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Organizational Change
Water Wins:
When Sustainability Becomes Part of the Company Culture

“Sustainability is best played together. It's validating to see what we started and see it grow first across the other teams in our plant, and eventually across Lubrizol.” — Kalli Stull

As a decades-old specialty chemical company, the team at Lubrizol knows a thing or two about teamwork. The world leader in chlorinated polyvinyl chloride (CPVC) resins and compounds was the first to pioneer CPVC used in piping systems in 1959. Today, it continues to lead the industry with brands such as BlazeMaster®, Corzan® and FlowGuard Gold® — manufacturing its resins and compounds across four facilities globally.

In 2019, Kalli Stull — Resin Area Leader for the company’s Louisville, KY plant, which employs about 150 people today — had the opportunity to spend a week in Lubrizol’s resin plant in Delfzijl, Netherlands, along with five other team members. The objective: to exchange best practices on energy and water efficiencies and learn about any process improvements that could be duplicated in the US. Over the course of one week, they went on multiple field trips and took lots of notes.

Upon returning, the team went hunting — coming up with a list of potential projects they could explore for cost and energy efficiencies. Their initial list stood at just north of 100 possible ideas. According to Stull, the initial motivation was twofold: Identify opportunities for cost efficiencies and/or environmental improvements. Once the team began rolling out the projects, the returns became evident quickly.

The team paid particular attention to how the Netherlands plant was using a variety of strategies to reduce its dependence on fresh water. As part of their own due diligence, they began examining the lifecycle of their water use for opportunities to reduce, recycle or reuse better. One example: Could they recycle their neutralized waste stream during the waste treatment process to reduce the amount of freshwater used every time?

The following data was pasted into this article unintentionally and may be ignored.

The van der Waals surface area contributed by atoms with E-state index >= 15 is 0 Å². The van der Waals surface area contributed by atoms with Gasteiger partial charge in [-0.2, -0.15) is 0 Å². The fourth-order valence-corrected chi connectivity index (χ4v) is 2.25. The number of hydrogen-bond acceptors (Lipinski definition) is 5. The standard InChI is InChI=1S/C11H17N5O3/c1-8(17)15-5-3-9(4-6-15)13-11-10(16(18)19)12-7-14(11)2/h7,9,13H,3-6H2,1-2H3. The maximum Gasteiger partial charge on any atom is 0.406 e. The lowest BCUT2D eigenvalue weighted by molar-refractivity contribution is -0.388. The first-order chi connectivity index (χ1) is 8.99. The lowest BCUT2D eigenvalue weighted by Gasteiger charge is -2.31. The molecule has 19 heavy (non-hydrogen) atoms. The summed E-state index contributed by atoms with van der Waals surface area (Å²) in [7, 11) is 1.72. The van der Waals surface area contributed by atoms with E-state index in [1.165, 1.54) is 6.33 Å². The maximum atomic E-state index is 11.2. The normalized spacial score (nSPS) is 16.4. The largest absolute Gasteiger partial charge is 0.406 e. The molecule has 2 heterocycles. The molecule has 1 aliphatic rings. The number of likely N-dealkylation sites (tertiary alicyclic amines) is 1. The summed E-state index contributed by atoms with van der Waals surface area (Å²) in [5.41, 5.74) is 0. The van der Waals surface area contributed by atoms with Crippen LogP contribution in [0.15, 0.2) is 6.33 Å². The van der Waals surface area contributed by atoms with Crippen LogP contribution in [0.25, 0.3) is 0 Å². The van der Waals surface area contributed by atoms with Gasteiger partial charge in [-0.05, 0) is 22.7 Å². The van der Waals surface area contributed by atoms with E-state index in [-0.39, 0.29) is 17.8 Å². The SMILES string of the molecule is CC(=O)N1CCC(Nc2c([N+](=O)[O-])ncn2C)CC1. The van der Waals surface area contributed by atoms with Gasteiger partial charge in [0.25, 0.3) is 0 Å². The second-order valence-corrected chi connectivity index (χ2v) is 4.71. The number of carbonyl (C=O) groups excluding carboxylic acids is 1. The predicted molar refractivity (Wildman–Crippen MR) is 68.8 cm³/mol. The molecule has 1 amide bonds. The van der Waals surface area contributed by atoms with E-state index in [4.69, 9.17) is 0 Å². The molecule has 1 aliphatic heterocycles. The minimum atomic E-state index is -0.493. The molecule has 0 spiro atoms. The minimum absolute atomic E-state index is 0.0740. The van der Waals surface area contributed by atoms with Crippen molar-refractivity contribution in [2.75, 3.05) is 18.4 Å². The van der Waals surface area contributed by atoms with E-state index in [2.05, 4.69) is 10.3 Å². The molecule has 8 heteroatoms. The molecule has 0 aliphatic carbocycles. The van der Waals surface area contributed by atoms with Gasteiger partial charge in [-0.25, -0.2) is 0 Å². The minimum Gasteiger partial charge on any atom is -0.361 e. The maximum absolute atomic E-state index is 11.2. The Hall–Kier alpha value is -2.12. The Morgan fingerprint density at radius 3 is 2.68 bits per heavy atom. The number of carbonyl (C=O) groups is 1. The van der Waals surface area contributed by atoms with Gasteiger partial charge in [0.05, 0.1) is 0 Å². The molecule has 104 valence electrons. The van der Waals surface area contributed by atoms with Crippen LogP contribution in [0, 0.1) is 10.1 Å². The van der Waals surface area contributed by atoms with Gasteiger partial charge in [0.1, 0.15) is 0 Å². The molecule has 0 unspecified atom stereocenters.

The answer was yes, and that change alone is expected to help the plant reduce its water use by almost 10 percent year over year. Other projects implemented in 2020-2021 included:

  • Identifying where and how much freshwater could be eliminated across the manufacturing process,

  • Trialing changes to the water treatment process,

  • Identifying the lines where recycled water could be introduced, and

  • Determining where to introduce reuse of process water instead of freshwater.

Altogether, these projects have helped the Louisville team achieve a 16.7 percent reduction in its water use year over year. These efforts also helped the plant win the American Chemistry Council Energy Efficiency & Waste Minimization, Reuse and Recycling Award in 2020. For Stull, this experience has underlined the importance of having the whole team on board.

Read more about the Lubrizol’s sustainability-focused teamwork here.